So again, this is why I want to talk about the OCC first in this video because now you can see where the OCC comes into play here a little bit more. Now the OCC receives that request immediately, and they randomly select a member firm who is short an exercise call and assign them the exercise.
Now this is the key point, most people assume, sometimes when they get into trading, that when you have a contract with somebody else for the entry, meaning if I buy an option from you, and you're the option seller, that immediately we're tied together, and if you decide to do something that reflects upon me and visa verse, that's not the case, we're jus parties involved for that initial contract.
But what happens in the exercise an assignment process is that it is randomly generated, meaning it's randomly assigned between brokers and the actual call writer. So you don't know if you're going to get assigned somebody's contract or not, it's all randomly done.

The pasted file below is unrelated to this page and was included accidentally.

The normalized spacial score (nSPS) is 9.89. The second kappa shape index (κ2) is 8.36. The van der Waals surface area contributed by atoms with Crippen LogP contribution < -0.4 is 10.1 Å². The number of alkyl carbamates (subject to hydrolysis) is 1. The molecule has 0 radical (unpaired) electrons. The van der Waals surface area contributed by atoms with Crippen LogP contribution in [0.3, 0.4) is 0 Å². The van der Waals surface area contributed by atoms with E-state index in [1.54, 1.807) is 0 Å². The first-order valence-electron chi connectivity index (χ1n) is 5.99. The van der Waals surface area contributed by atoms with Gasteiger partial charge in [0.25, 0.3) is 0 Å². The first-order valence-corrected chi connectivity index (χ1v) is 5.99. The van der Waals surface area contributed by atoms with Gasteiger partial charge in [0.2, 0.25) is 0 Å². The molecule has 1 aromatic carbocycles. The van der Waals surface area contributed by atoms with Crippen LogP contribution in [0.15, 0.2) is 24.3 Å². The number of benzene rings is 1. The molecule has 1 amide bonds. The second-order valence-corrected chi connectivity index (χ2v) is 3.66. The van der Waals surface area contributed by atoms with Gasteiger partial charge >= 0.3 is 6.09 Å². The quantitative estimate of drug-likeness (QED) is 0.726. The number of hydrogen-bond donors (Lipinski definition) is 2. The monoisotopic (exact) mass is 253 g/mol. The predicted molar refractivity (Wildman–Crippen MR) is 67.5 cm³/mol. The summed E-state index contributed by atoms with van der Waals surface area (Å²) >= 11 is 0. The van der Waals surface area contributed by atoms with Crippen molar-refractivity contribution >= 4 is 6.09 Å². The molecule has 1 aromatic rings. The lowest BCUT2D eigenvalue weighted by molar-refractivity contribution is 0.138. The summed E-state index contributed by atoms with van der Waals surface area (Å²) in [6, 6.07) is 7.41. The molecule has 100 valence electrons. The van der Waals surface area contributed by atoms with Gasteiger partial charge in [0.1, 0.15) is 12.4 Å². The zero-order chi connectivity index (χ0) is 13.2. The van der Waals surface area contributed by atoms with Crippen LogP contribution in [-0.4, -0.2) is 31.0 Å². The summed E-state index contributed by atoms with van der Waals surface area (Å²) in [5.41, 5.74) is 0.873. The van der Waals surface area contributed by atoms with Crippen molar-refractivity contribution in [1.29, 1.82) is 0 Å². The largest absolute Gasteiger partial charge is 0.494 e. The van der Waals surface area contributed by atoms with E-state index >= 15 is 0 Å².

So the first thing that happens again is that that OCC randomly selects a member firm, so they can select your firm, or randomly select a different firm. From there, the firm will select on a random basis some of their clients that have those short options.
So again, random firm, check, random assignment of the call seller, okay? And at that point then the call seller will then deliver the shares back through the process, okay?
This is again the options exercise process, this is if you're an option holder, an option buyer, and you decide to convert that option contract into underlying shares whether long or short, all right?